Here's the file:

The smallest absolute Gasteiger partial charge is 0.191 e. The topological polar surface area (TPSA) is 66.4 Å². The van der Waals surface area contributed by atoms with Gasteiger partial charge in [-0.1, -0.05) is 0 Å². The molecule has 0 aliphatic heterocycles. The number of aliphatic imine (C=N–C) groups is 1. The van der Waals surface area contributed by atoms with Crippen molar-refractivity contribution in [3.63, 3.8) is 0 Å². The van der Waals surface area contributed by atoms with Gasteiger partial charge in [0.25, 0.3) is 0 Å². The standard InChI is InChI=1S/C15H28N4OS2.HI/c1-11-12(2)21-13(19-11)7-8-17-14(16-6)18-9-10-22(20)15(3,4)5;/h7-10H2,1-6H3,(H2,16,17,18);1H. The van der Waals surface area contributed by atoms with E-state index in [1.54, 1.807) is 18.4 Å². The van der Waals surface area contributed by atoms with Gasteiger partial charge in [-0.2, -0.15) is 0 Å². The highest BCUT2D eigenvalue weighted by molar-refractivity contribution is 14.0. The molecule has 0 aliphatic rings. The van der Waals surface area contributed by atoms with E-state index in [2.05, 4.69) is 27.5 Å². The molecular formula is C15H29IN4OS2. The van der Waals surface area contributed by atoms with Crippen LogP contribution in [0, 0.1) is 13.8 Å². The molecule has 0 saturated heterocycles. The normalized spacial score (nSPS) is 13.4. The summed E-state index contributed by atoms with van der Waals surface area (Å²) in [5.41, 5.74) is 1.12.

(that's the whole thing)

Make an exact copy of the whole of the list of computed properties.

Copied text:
The smallest absolute Gasteiger partial charge is 0.191 e. The topological polar surface area (TPSA) is 66.4 Å². The van der Waals surface area contributed by atoms with Gasteiger partial charge in [-0.1, -0.05) is 0 Å². The molecule has 0 aliphatic heterocycles. The number of aliphatic imine (C=N–C) groups is 1. The van der Waals surface area contributed by atoms with Crippen molar-refractivity contribution in [3.63, 3.8) is 0 Å². The van der Waals surface area contributed by atoms with Gasteiger partial charge in [0.25, 0.3) is 0 Å². The standard InChI is InChI=1S/C15H28N4OS2.HI/c1-11-12(2)21-13(19-11)7-8-17-14(16-6)18-9-10-22(20)15(3,4)5;/h7-10H2,1-6H3,(H2,16,17,18);1H. The van der Waals surface area contributed by atoms with E-state index in [1.54, 1.807) is 18.4 Å². The van der Waals surface area contributed by atoms with Gasteiger partial charge in [-0.2, -0.15) is 0 Å². The highest BCUT2D eigenvalue weighted by molar-refractivity contribution is 14.0. The molecule has 0 aliphatic rings. The van der Waals surface area contributed by atoms with E-state index in [2.05, 4.69) is 27.5 Å². The molecular formula is C15H29IN4OS2. The van der Waals surface area contributed by atoms with Crippen LogP contribution in [0, 0.1) is 13.8 Å². The molecule has 0 saturated heterocycles. The normalized spacial score (nSPS) is 13.4. The summed E-state index contributed by atoms with van der Waals surface area (Å²) in [5.41, 5.74) is 1.12.